There is arguably an unprecedented level of uncertainty facing the future of transport with the prospect that the glue that binds society’s elements together may be mutating. In the face of such uncertainty and associated change there is a need for flexibility. This is especially true of infrastructure development both in terms of the transport system itself but also in terms of the associated land uses that give rise to demand placed upon the transport system. There are many examples of stranded assets, underutilised or abandoned facilities as well as legacy infrastructure that obstruct adaptive development. For example the limitations or legacy of a railway system’s design (its bridge heights, track gauge, station lengths, stability of carriages etc.) might mean that there are limits on being able to increase how many people or how much goods can be carried by trains, without building an entirely new infrastructure. Greater attention therefore needs to be given to how infrastructure can be ‘future proofed’ and made ready to accommodate the needs of a changing society. This is particularly pertinent to our cities and to the connections between cities. We need to be able to reallocate transport system capacity for different uses. This may include use by different modes or transfer of transport system capacity for use by new building stock or for recreational ‘dwell’ spaces that enhance interaction in urban environments. Major examples of pedestrianisation of formerly congested roadspace include Times Square in New York and Trafalgar Square in London.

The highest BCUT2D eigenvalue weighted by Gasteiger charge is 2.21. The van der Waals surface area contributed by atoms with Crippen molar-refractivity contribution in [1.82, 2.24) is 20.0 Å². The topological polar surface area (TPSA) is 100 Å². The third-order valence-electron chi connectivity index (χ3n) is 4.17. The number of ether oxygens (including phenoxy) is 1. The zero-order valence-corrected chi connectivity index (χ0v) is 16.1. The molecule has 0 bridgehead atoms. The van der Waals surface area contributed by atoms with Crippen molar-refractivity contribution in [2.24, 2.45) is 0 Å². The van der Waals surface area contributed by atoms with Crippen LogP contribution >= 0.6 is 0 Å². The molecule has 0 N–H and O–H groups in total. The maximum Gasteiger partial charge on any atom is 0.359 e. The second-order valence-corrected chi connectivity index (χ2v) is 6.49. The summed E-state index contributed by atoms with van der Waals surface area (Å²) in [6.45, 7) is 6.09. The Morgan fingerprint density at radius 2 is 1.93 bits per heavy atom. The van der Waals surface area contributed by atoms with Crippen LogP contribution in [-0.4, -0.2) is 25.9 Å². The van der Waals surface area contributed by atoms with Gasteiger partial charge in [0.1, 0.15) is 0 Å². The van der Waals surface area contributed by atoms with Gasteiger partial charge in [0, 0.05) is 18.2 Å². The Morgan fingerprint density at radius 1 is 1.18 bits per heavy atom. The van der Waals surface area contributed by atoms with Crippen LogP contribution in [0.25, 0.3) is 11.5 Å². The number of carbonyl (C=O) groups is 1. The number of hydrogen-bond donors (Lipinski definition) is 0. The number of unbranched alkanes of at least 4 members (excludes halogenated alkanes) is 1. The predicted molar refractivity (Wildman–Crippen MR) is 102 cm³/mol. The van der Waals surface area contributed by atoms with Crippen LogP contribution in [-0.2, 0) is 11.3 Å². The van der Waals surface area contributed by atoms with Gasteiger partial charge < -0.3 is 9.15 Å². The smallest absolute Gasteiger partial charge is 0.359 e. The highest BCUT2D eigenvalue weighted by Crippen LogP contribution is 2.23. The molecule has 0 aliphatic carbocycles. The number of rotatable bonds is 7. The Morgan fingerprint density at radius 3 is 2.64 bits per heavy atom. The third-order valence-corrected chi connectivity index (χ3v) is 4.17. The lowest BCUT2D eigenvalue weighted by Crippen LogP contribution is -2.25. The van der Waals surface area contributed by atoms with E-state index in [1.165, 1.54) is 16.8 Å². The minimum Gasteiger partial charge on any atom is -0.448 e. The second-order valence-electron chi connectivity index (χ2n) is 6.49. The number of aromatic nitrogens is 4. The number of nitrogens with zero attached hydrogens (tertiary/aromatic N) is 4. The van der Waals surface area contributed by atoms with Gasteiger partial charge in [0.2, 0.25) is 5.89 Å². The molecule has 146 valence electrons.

In practice the implications of the issues raised in this article are that a number of different future outlooks for transport are likely to come into conflict as options for the way forward are examined and pursued:

  • predicted – an extrapolated outlook for the future (typically of growth in transport demand) giving a (misguided) sense of confidence;
  • plausible – an outlook for a future who’s potential emergence cannot be denied based on current knowledge (e.g. the demise of the motor age);
  • presumed – an outlook for the future on the basis of probability and instinct but without proof (e.g. the emergence of electric and self-driving cars);
  • preferred – an outlook for a future that is desirable (so therefore value laden – e.g. growth in aviation to support global business or growth in cycling and walking to support healthy urban environments); and
  • practical – an outlook for the future that aligns best with immediate interests and imperatives (e.g. the need for expanded transport infrastructure to support economic recovery).